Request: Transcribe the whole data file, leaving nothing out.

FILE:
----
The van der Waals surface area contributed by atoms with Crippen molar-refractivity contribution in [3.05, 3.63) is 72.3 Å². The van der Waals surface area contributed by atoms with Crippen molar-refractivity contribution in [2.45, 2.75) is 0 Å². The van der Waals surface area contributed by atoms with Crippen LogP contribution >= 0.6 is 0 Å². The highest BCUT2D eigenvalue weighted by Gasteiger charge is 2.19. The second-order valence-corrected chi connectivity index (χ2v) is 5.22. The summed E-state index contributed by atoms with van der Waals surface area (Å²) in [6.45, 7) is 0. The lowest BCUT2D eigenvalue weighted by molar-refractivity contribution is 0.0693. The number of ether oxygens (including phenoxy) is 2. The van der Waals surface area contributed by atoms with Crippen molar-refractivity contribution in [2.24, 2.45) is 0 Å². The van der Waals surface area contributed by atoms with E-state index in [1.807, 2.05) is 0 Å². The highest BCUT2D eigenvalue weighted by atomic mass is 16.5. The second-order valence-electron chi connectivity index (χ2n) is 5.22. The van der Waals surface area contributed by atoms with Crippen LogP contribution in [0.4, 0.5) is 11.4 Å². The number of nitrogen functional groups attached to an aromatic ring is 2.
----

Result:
The van der Waals surface area contributed by atoms with Crippen molar-refractivity contribution in [3.05, 3.63) is 72.3 Å². The van der Waals surface area contributed by atoms with Crippen molar-refractivity contribution in [2.45, 2.75) is 0 Å². The van der Waals surface area contributed by atoms with Crippen LogP contribution >= 0.6 is 0 Å². The highest BCUT2D eigenvalue weighted by Gasteiger charge is 2.19. The second-order valence-corrected chi connectivity index (χ2v) is 5.22. The summed E-state index contributed by atoms with van der Waals surface area (Å²) in [6.45, 7) is 0. The lowest BCUT2D eigenvalue weighted by molar-refractivity contribution is 0.0693. The number of ether oxygens (including phenoxy) is 2. The van der Waals surface area contributed by atoms with Crippen molar-refractivity contribution in [2.24, 2.45) is 0 Å². The van der Waals surface area contributed by atoms with E-state index in [1.807, 2.05) is 0 Å². The highest BCUT2D eigenvalue weighted by atomic mass is 16.5. The second-order valence-electron chi connectivity index (χ2n) is 5.22. The van der Waals surface area contributed by atoms with Crippen LogP contribution in [0.4, 0.5) is 11.4 Å². The number of nitrogen functional groups attached to an aromatic ring is 2.